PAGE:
Journaling can improve mental health. The chaos and sunkenness that come with mental health disorders are nearly impossible to interpret and understand on the fly. Unfortunately, when struggling with mental health, we can’t effectively “figure everything out” simply by ruminating for a day or two. Negative thoughts, emotional pain, fears, issues, triggers, and potential solutions can create a complicated web of mental disarray where it’s all too easy to get trapped. That’s where journaling comes in. There is significant scientific literature demonstrating how journaling can improve mental health and unravel the complicated web of mental disarray over time.
Let’s start with depression and anxiety. A study evaluating the impact of daily journaling on individuals with major depressive disorder (clinical depression) found “people diagnosed with MDD in the expressive writing condition showed significant decreases in depression scores” (1).
Similarly, a 12-week study evaluating the impact of daily “positive affect” journaling found, “Journaling was associated with decreased mental distress and increased well-being relative to baseline. Journaling was also associated with less depressive symptoms and anxiety after one month and greater resilience after the first and second month, relative to usual care.” (2).
Both of these studies demonstrate improvement in mental health through expressive journaling, but what is expressive journaling, and how does it differ from the plain old journaling we are used to?
Expressive journaling is deep and meaningful writing about events in your life. It’s important to distinguish this type of deep and meaningful writing with non-expressive journaling, which is more of a “here’s what I did today” kind of writing. For the purpose of improving mental health, plain old non-expressive journaling is not sufficient; instead, you have to focus on meaningful events and dive into your feelings around those meaningful events. Now we know what expressive journaling entails and the benefits it can bring, but how and why does expressive journaling improve mental health?
The key to journaling’s positive impact lies in understanding events in your life, the feelings associated with those events, and planning your life based on your newfound understanding. For example, a friend of mine only realized how unhealthy her relationship was when she was able to journal about it. There was constant subtle emotional abuse she wasn’t aware of until she wrote about the repetitive negative actions of her significant other over time. Only when she went back over her journal entries did she really prove to herself there was a problem. Armed with that understanding, she knew she couldn’t both go on with the relationship and save her mental health at the same time.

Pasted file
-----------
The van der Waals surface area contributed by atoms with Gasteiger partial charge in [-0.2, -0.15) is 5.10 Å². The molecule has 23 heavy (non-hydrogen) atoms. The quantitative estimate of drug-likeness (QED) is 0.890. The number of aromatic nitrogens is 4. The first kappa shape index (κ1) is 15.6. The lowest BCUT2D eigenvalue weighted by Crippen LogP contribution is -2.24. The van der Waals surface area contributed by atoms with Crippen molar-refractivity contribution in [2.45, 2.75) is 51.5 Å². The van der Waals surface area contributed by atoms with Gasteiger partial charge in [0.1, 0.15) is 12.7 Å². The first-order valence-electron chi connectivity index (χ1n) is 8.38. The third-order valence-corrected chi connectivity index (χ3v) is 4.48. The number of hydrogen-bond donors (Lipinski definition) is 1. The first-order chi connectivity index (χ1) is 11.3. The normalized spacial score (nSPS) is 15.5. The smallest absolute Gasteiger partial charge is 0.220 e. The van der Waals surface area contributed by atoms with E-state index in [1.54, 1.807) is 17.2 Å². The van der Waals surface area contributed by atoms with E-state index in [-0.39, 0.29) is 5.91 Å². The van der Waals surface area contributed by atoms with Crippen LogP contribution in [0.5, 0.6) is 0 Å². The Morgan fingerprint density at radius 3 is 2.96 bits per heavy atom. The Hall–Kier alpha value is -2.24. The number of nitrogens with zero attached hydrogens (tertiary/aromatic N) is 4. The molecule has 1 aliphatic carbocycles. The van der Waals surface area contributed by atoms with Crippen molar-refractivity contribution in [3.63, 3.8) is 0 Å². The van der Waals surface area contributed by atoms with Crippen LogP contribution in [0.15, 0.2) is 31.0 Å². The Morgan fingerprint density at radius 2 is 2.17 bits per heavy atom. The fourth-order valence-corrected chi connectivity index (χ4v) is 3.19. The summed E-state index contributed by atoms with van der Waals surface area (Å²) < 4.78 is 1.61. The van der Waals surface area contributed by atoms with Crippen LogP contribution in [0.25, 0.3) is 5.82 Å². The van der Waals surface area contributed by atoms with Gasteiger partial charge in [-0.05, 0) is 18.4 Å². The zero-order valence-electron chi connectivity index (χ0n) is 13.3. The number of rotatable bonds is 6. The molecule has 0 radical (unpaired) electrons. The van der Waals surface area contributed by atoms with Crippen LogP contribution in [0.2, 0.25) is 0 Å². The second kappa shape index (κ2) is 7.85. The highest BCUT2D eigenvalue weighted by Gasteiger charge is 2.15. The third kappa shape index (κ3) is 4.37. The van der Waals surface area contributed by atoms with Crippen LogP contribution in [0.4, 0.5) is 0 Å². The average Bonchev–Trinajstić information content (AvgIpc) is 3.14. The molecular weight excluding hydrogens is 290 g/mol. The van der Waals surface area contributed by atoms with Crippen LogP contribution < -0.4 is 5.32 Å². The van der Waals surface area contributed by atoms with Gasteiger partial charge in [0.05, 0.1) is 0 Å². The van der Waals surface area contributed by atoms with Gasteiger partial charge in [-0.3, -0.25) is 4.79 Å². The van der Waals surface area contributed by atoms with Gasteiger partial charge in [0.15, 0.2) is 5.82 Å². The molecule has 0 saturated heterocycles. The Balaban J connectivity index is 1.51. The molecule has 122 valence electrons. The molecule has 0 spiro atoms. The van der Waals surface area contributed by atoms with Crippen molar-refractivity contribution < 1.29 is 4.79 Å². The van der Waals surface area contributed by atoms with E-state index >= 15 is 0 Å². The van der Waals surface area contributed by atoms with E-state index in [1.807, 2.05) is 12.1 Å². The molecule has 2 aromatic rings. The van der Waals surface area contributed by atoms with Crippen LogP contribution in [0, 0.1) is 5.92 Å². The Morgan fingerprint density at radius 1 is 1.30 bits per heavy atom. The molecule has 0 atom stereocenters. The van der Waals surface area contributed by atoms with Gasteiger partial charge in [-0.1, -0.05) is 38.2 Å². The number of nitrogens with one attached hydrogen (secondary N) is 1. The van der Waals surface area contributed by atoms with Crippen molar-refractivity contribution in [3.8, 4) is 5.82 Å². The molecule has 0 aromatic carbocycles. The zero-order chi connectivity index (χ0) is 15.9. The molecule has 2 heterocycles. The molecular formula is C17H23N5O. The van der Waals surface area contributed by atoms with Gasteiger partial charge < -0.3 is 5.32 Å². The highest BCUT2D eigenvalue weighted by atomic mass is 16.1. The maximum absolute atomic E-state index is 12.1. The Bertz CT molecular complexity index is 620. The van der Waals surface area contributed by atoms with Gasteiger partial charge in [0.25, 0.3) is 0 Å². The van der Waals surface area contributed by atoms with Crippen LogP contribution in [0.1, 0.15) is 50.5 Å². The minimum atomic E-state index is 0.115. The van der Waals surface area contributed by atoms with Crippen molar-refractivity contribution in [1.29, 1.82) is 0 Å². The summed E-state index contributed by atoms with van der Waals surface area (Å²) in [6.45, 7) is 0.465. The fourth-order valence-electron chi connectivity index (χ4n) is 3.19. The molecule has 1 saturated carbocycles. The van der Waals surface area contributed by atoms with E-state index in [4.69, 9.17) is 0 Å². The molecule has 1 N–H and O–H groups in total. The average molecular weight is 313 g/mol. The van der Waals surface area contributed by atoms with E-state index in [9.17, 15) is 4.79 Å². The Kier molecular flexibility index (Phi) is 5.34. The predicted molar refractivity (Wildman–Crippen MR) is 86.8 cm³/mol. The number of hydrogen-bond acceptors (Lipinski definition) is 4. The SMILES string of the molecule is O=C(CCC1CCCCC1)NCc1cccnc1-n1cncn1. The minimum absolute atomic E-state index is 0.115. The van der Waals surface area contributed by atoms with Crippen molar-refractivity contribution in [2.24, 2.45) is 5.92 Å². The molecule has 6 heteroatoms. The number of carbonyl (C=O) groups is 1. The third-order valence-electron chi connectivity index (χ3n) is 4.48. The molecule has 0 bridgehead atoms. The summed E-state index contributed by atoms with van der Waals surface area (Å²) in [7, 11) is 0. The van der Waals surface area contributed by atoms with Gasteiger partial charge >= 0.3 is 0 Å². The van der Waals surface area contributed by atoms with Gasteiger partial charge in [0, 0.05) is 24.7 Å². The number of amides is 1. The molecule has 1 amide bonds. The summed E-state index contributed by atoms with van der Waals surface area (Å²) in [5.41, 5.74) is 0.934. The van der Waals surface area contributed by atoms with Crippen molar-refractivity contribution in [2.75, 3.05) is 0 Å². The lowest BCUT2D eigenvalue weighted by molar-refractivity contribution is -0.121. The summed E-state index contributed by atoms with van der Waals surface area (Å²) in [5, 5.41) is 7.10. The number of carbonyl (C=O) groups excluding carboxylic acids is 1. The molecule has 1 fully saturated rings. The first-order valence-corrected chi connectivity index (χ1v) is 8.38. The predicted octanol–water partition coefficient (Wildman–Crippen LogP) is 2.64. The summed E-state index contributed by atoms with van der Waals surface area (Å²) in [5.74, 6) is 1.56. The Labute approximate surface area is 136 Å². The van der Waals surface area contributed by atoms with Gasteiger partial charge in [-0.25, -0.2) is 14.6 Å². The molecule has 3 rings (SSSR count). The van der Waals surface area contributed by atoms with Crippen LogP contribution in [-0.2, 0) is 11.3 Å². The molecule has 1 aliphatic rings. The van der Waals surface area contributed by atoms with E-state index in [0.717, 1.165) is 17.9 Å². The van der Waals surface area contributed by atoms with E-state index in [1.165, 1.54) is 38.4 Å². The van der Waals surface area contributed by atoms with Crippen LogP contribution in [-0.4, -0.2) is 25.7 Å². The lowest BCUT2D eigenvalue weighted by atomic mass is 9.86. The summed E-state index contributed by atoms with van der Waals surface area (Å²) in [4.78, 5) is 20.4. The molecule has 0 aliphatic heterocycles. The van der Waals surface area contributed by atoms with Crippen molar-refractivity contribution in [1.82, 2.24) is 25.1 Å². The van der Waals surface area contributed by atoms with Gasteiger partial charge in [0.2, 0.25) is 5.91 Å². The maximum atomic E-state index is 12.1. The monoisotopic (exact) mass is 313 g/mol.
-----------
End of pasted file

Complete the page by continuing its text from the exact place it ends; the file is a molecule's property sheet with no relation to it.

Variations of these kinds of realizations are extremely common with expressive journaling and are the key to improving mental health for the long term. It’s also important to realize, expressive journaling is not just about feeling good after letting all your thoughts and feelings out. It’s about understanding how and why you’re feeling the way you are and then doing something about it.
Doing something about it means setting achievable goals. “Achievable” is an important point to call out here. A hallmark of depression is contending with low motivation, which makes overly ambitious goals dangerous. If you set a goal you’re unlikely to achieve, you might be setting yourself up to feel like a failure when the goal is inevitably discarded. With that in mind, setting achievable goals will increase the likelihood of completion and your mental health improving. Goal-setting and journaling go hand-in-hand: journaling uncovers the truth, and goal-setting puts a plan in motion to address that truth.
To conclude, studies have shown the positive effects of expressive journaling on mental health are substantial. Meaningful writing can reduce your anxiety and depression over time. However, journaling is not just about feeling good after letting negative thoughts out of your system. Journaling in a mental health context is largely about the meaningful discovery of actionable truths in your life and the subsequent plan you can set in motion to address these truths.
About the Author: Syed Adel Ali is the founder of Project Camus (https://www.projectcamus.com), an online mental health solution platform geared towards providing easy access to cognitive behavioral therapy tools for everyday use.
If you’re looking for a good online journal and goal-setting platform, Project Camus offers a free mental-health platform with some pretty cool features. Alternatively, if an online solution isn’t your speed, all you need is a notebook and a pencil to get started!
- Krpan, Katherine M et al. “An everyday activity as a treatment for depression: the benefits of expressive writing for people diagnosed with major depressive disorder.” Journal of affective disorders vol. 150,3 (2013): 1148-51. doi:10.1016/j.jad.2013.05.065
- Smyth, Joshua M et al. “Online Positive Affect Journaling in the Improvement of Mental Distress and Well-Being in General Medical Patients With Elevated Anxiety Symptoms: A Preliminary Randomized Controlled Trial.” JMIR mental health vol. 5,4 e11290. 10 Dec. 2018, doi:10.2196/11290
The opinions and views expressed in any guest blog post do not necessarily reflect those of www.rtor.org or its sponsor, Laurel House, Inc. The author and www.rtor.org have no affiliations with any products or services mentioned in the article or linked to therein. Guest Authors may have affiliations to products mentioned or linked to in their author bios only.
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